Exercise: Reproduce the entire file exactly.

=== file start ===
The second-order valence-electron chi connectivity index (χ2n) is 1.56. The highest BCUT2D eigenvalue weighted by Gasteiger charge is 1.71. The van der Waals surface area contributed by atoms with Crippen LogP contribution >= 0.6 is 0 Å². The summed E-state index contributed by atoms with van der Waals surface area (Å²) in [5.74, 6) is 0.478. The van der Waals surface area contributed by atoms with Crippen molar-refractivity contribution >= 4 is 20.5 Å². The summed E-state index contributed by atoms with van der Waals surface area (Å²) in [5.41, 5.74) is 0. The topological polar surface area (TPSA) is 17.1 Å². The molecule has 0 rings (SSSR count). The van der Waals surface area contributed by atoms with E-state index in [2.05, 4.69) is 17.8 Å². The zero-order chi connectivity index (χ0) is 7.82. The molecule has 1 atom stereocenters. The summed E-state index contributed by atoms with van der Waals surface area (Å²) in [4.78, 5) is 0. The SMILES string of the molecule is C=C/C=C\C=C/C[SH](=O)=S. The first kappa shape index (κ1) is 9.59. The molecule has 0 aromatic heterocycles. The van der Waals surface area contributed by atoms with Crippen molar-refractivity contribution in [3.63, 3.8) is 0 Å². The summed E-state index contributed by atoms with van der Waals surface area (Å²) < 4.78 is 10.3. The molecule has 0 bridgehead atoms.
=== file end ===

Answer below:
The second-order valence-electron chi connectivity index (χ2n) is 1.56. The highest BCUT2D eigenvalue weighted by Gasteiger charge is 1.71. The van der Waals surface area contributed by atoms with Crippen LogP contribution >= 0.6 is 0 Å². The summed E-state index contributed by atoms with van der Waals surface area (Å²) in [5.74, 6) is 0.478. The van der Waals surface area contributed by atoms with Crippen molar-refractivity contribution >= 4 is 20.5 Å². The summed E-state index contributed by atoms with van der Waals surface area (Å²) in [5.41, 5.74) is 0. The topological polar surface area (TPSA) is 17.1 Å². The molecule has 0 rings (SSSR count). The van der Waals surface area contributed by atoms with E-state index in [2.05, 4.69) is 17.8 Å². The zero-order chi connectivity index (χ0) is 7.82. The molecule has 1 atom stereocenters. The summed E-state index contributed by atoms with van der Waals surface area (Å²) in [4.78, 5) is 0. The SMILES string of the molecule is C=C/C=C\C=C/C[SH](=O)=S. The first kappa shape index (κ1) is 9.59. The molecule has 0 aromatic heterocycles. The van der Waals surface area contributed by atoms with Crippen molar-refractivity contribution in [3.63, 3.8) is 0 Å². The summed E-state index contributed by atoms with van der Waals surface area (Å²) < 4.78 is 10.3. The molecule has 0 bridgehead atoms.